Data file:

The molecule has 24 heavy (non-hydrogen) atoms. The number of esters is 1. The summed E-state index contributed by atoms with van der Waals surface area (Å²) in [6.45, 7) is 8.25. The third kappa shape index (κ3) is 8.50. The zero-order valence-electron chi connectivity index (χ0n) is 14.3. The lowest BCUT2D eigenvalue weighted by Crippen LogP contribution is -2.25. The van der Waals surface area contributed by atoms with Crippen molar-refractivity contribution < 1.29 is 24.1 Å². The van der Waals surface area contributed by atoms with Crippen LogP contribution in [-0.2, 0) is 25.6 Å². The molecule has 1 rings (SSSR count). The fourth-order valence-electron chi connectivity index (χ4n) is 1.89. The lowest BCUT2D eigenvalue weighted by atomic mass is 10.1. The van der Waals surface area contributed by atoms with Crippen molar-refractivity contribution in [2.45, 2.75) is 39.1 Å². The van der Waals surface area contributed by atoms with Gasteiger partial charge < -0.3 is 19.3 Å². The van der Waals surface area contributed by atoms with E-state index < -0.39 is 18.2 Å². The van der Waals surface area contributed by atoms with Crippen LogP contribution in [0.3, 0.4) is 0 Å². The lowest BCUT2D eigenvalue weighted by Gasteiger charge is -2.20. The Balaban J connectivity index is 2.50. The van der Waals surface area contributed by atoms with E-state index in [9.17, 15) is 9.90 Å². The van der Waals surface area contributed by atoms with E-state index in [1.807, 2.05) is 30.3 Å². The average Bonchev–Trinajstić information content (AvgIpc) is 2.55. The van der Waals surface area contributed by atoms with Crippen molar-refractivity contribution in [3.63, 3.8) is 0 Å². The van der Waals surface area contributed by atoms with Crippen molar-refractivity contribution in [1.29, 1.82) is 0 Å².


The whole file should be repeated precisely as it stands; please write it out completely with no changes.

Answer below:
The molecule has 24 heavy (non-hydrogen) atoms. The number of esters is 1. The summed E-state index contributed by atoms with van der Waals surface area (Å²) in [6.45, 7) is 8.25. The third kappa shape index (κ3) is 8.50. The zero-order valence-electron chi connectivity index (χ0n) is 14.3. The lowest BCUT2D eigenvalue weighted by Crippen LogP contribution is -2.25. The van der Waals surface area contributed by atoms with Crippen molar-refractivity contribution < 1.29 is 24.1 Å². The van der Waals surface area contributed by atoms with Crippen LogP contribution in [-0.2, 0) is 25.6 Å². The molecule has 1 rings (SSSR count). The fourth-order valence-electron chi connectivity index (χ4n) is 1.89. The lowest BCUT2D eigenvalue weighted by atomic mass is 10.1. The van der Waals surface area contributed by atoms with Crippen molar-refractivity contribution in [2.45, 2.75) is 39.1 Å². The van der Waals surface area contributed by atoms with Gasteiger partial charge < -0.3 is 19.3 Å². The van der Waals surface area contributed by atoms with E-state index < -0.39 is 18.2 Å². The van der Waals surface area contributed by atoms with Crippen LogP contribution in [0.3, 0.4) is 0 Å². The lowest BCUT2D eigenvalue weighted by Gasteiger charge is -2.20. The Balaban J connectivity index is 2.50. The van der Waals surface area contributed by atoms with E-state index in [9.17, 15) is 9.90 Å². The van der Waals surface area contributed by atoms with E-state index in [1.807, 2.05) is 30.3 Å². The average Bonchev–Trinajstić information content (AvgIpc) is 2.55. The van der Waals surface area contributed by atoms with Crippen molar-refractivity contribution in [3.63, 3.8) is 0 Å². The van der Waals surface area contributed by atoms with Crippen molar-refractivity contribution in [1.29, 1.82) is 0 Å².